Friday, August 20, 2010

A New Macroeconomics Paradigm

Joseph Stiglitz calls for a paradigm shift in macroeconomics:
The blame game continues over who is responsible for the worst recession since the Great Depression – the financiers who did such a bad job of managing risk or the regulators who failed to stop them. But the economics profession bears more than a little culpability. It provided the models that gave comfort to regulators that markets could be self-regulated; that they were efficient and self-correcting. The efficient markets hypothesis – the notion that market prices fully revealed all the relevant information – ruled the day. Today, not only is our economy in a shambles but so too is the economic paradigm that predominated in the years before the crisis – or at least it should be.
There follows the typical litany of complaints against modern macroeconomics: equilibrium assumptions, representative agent models, no room for finance. Some of these points make some sense, but there is no alternative approach that shows the way to go. Stiglitz talks about success in economic theory that has not gotten into macroeconomics.
Fortunately, while much of the mainstream focused on these flawed models, numerous researchers were engaged in developing alternative approaches. Economic theory had already shown that many of the central conclusions of the standard model were not robust – that is, small changes in assumptions led to large changes in conclusions. Even small information asymmetries, or imperfections in risk markets, meant that markets were not efficient.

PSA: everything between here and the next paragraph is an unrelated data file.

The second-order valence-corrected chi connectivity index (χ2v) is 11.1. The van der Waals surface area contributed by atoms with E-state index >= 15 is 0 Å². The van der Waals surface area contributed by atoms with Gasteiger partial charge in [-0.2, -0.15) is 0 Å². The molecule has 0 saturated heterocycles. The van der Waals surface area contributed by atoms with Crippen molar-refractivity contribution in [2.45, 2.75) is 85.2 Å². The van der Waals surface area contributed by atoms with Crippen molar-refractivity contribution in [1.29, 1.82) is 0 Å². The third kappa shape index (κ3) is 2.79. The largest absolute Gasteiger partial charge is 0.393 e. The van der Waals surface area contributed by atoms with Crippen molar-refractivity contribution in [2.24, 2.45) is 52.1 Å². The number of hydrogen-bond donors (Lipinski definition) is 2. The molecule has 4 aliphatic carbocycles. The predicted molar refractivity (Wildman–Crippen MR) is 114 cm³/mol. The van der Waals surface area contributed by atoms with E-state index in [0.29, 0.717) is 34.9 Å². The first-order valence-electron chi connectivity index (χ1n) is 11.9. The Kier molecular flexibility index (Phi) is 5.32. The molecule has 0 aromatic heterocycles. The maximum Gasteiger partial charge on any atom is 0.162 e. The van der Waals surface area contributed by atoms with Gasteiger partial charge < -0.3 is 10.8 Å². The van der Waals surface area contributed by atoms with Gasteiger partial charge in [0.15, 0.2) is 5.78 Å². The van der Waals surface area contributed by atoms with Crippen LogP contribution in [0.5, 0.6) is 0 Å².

The problem is not to recognize that a model is just a model, but how to incorporate frictions into usable models. This is really hard. The most likely reason it has not been done yet is that nobody has figured it out, not that economists are ostriches.

Stiglitz also takes the typical potshot at market efficiency. Economists assumed markets were efficient so nobody stopped people from taking too much risk. I just don't get this argument. If people thought markets were efficient they would not have believed that extra return could arise with extra risk. The problem is that too many in the financial world, including regulators, did not really believe in efficient markets. Otherwise, they would have known that risks were being seriously piled up.